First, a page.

Schulman and Thoreau's ideas of self-government can still be applied today, because it teaches the valuable lesson that it is always greater to abide by one's own beliefs than to follow the majority. Emerson reinforces this idea in his book Self-Reliance when he states that "imitation is suicide" (Emerson, Self-Reliance 391). However, because Keating was breaking the rules, when he was essentially punished for Neil's death, his character also demonstrates the
In this essay I will discuss four different classifications of justice that are proposed by Socrates’ interlocutors, Cephalus, Polemarchus, and Thrasymachus, as well as his rebuttal to each of their proclamations. A final section of this paper will be dedicated to how Polermachus’s outlook on justice, which is doing good to one’s friends and harm to one’s enemies, can most effectively be defended against Socrates’s response that it is unjust to harm anyone. This is because of Socrates’s inadequate dismissal of Polemarchus’s claim. Socrates offers an unclear definition of what causing harm is. Therefore, it can be presumed that specific types of harm such as constructive criticism and disciplinary punishment are deemed unjust when they actually can be efficient instruments in the formation of a just human being.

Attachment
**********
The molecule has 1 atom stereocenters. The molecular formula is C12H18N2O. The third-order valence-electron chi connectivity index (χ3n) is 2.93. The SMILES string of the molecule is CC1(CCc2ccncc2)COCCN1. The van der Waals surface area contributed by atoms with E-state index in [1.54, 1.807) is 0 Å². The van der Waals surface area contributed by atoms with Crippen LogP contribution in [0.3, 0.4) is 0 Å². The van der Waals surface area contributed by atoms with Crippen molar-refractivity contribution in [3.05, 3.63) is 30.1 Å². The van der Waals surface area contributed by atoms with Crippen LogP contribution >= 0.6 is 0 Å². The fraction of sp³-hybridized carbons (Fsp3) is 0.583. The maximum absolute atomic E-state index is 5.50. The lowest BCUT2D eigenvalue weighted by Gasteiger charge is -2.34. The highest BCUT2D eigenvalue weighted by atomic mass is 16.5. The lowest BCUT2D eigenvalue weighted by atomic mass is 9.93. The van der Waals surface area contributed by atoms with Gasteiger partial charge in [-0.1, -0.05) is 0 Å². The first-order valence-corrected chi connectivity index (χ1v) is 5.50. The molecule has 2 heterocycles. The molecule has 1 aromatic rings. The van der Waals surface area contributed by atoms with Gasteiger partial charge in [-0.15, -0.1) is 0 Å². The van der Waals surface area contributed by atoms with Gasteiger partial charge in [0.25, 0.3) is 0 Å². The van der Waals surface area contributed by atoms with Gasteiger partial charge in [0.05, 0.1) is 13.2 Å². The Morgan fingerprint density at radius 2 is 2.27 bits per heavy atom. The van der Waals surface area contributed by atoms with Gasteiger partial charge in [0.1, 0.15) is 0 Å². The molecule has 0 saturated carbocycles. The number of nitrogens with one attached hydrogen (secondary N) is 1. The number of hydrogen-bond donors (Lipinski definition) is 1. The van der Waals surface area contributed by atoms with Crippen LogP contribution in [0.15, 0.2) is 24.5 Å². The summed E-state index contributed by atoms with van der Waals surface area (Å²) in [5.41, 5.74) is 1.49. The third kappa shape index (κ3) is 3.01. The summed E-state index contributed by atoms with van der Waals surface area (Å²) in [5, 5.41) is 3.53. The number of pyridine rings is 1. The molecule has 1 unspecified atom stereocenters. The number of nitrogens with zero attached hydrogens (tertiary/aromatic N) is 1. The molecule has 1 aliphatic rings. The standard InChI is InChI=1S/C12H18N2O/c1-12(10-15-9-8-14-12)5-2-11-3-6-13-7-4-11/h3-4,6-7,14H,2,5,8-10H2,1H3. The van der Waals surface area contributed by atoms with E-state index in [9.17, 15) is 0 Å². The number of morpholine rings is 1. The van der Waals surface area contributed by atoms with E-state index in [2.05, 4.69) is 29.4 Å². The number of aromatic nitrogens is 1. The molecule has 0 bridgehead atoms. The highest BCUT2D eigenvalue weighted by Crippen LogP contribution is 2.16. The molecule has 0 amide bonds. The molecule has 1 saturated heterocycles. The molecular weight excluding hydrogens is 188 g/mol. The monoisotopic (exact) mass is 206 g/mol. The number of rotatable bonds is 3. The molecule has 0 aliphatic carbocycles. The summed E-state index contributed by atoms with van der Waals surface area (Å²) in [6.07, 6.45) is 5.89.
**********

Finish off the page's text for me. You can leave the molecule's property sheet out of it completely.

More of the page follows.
Therefore the law did not resolve conflicting interests but imposed the interests of one group over another. While this can still happen today it seems that the law does try hard to make sure everyone is satisfied and everyone’s interests are accounted for. Rudolf von Jhering said that the law is the main way of ordering society, his views was that the rights of the majority should take precedence over the individual. He said that society is made up of conflicting interests that cannot all be satisfied and that the role of the law was to balance them out so the individual conformed to the needs of society. Roscoe Pound said that interests are both individual and social and that conflicts are only resolved through considering them on the same level.